Partner Jack Nichols co-authors law review article, "Old Wine in New Bottles - Bill of Attainder." This article, published in Volume 36, Issue Number 2 of the Law Review, addresses the history of, and current controversy regarding, bills of attainder. Bills of attainder are laws which take the place of court decisions, targeting specific people for punishment without the protection of a trial. While bills of attainder have been used (and their use disputed) in legal systems for hundreds of years, they are of increasing relevance today. The U.S. Supreme Court applies a three-part legal test for determining whether a federal law is an unconstitutional bill of attainder; North Carolina state courts have applied this test to state laws as well. 



Partners Jack Nichols and Anna Baird Choi win an award of fees and costs following two favorable outcomes before the North Carolina Court of Appeals. Allen, Pinnix & Nichols attorneys successfully represented clients in two cases before the North Carolina Court of Appeals in 2013. In both cases, the North Carolina Superior Court held that the North Carolina Secretary of State acted ultra vires, and affirmed favorable lower court holdings that dismissed fines assessed by the Secretary of State. Then, on July 14, 2014, the Superior Court ruled that the Secretary of State had no substantial justification for pursuing the case, and awarded fees and costs.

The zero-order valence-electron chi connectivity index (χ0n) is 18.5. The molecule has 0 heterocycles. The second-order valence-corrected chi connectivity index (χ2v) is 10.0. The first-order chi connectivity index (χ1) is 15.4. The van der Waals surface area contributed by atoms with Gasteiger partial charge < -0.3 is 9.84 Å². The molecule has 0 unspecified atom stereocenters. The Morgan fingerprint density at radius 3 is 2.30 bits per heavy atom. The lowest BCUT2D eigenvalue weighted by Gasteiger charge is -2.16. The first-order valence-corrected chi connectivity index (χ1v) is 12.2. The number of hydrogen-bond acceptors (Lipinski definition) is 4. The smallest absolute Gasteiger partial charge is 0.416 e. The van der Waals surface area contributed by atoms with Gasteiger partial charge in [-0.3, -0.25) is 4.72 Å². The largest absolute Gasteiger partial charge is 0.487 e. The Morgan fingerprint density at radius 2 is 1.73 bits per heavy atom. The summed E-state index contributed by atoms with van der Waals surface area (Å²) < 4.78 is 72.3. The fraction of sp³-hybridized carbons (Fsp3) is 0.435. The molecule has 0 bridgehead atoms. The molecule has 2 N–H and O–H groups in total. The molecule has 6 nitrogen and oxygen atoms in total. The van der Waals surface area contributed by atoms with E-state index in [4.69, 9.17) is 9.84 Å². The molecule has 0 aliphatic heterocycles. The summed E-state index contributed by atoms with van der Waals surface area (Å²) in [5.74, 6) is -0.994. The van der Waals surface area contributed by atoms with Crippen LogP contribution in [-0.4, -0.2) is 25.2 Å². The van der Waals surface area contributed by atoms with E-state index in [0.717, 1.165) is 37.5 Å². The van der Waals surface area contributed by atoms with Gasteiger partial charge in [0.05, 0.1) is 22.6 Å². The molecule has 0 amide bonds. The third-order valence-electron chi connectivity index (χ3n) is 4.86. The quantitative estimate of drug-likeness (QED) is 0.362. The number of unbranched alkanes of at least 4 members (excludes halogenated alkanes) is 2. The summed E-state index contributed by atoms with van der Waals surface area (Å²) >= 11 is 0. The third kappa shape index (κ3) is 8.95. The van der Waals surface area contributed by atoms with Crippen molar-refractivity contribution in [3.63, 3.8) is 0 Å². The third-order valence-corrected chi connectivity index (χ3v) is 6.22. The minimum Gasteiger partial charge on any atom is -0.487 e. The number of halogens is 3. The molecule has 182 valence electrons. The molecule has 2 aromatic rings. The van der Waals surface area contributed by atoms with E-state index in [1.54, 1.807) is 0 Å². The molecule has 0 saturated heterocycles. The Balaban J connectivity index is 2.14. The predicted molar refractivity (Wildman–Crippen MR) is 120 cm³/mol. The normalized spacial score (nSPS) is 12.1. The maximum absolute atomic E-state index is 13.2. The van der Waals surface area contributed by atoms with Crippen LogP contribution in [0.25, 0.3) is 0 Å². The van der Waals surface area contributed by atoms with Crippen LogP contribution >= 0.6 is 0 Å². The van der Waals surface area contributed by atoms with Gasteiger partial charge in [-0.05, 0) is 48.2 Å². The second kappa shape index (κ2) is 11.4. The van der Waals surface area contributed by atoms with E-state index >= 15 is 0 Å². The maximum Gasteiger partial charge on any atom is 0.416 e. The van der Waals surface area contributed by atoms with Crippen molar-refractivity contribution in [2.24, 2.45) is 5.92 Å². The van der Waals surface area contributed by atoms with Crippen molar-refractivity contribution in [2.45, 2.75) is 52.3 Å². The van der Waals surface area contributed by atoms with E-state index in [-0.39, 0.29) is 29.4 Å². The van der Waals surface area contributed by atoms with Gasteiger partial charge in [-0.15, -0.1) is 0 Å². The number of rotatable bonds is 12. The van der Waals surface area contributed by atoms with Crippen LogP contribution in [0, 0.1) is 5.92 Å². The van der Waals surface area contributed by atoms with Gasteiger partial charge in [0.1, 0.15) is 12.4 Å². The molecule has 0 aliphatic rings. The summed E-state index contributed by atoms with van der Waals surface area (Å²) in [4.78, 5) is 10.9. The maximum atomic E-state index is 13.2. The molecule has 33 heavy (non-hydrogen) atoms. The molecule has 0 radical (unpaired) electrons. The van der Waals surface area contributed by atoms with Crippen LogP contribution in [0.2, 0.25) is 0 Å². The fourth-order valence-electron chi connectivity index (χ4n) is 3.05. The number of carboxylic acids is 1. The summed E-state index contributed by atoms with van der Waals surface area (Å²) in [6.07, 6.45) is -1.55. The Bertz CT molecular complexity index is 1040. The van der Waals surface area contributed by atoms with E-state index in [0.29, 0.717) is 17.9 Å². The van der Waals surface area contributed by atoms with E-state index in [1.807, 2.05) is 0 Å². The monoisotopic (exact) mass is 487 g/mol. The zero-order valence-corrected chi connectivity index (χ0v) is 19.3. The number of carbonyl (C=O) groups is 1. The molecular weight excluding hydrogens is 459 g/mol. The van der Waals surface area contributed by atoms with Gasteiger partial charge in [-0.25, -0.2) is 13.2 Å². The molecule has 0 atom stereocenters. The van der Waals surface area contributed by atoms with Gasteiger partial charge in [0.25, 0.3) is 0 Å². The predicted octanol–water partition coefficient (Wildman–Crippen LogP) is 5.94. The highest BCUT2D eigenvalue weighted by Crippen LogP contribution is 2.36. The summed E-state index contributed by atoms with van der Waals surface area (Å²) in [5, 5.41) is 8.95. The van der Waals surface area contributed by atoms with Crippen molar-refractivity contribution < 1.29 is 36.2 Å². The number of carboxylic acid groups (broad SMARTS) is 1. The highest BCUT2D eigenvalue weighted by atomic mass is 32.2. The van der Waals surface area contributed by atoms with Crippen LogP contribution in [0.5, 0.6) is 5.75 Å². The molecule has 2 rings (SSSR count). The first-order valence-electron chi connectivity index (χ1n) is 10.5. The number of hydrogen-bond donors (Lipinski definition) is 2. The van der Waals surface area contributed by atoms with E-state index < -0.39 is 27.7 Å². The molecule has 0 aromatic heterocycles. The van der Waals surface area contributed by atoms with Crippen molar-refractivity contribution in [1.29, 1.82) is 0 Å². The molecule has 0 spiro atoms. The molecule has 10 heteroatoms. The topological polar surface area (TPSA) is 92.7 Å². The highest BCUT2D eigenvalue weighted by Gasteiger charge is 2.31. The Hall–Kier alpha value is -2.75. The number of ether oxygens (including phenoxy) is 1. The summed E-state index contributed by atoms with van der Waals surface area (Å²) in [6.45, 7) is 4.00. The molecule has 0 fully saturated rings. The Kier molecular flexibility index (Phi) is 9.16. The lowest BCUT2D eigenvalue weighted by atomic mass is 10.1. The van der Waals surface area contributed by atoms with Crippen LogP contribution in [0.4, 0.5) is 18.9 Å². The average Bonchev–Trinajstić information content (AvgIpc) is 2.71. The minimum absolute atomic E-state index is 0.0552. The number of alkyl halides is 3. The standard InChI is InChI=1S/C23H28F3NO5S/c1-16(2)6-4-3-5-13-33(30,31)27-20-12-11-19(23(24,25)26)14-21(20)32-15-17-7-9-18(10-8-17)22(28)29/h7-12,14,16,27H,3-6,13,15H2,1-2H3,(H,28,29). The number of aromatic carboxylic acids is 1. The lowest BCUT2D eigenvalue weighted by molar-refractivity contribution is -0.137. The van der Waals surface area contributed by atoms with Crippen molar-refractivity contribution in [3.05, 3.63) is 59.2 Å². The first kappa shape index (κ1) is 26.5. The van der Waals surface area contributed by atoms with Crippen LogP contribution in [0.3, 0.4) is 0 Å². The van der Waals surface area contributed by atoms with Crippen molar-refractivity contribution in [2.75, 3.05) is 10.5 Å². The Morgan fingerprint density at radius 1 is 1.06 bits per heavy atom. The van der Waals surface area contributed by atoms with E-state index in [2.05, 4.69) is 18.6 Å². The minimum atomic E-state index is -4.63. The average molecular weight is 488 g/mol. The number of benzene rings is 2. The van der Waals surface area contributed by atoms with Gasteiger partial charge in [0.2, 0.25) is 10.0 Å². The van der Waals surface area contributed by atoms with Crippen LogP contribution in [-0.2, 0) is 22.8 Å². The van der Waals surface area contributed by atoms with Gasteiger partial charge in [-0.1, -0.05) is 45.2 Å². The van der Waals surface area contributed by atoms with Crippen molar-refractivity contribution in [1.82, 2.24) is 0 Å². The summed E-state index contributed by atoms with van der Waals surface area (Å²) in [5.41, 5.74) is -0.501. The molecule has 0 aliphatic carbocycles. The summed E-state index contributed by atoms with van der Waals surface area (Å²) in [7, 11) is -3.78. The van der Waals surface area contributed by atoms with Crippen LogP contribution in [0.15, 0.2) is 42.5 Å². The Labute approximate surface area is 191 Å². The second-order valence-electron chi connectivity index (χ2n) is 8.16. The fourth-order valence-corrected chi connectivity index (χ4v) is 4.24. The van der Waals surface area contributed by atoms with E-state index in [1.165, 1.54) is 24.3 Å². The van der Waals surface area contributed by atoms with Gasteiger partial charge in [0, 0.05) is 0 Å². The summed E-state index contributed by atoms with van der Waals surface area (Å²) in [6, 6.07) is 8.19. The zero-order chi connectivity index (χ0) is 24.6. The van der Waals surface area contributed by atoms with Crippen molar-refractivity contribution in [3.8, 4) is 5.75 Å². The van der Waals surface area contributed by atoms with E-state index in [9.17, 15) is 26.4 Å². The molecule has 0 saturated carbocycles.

Announcing the release of the Seventh Edition of the Uniform Accountancy Act and Model Rules. The Boards of the AICPA and the National Association of State Boards of Accountancy have approved changes to the Uniform Accountancy Act and Model Rules. These changes will update the definition of attest, and allow CPA firm mobility throughout the United States. The new Uniform Accountancy Act and Model Rules are available here.



Partner Noel Allen authors article, "State Licensing Boards and Unauthorized Practice: Public Protection or Illegal Restraint of Trade. "Partner Noel Allen authored an article on the Federal Trade Commission v. N.C. State Board of Dental Examiners case for the National Board for Certification in Occupational Therapy's newsletter. The article is available here.


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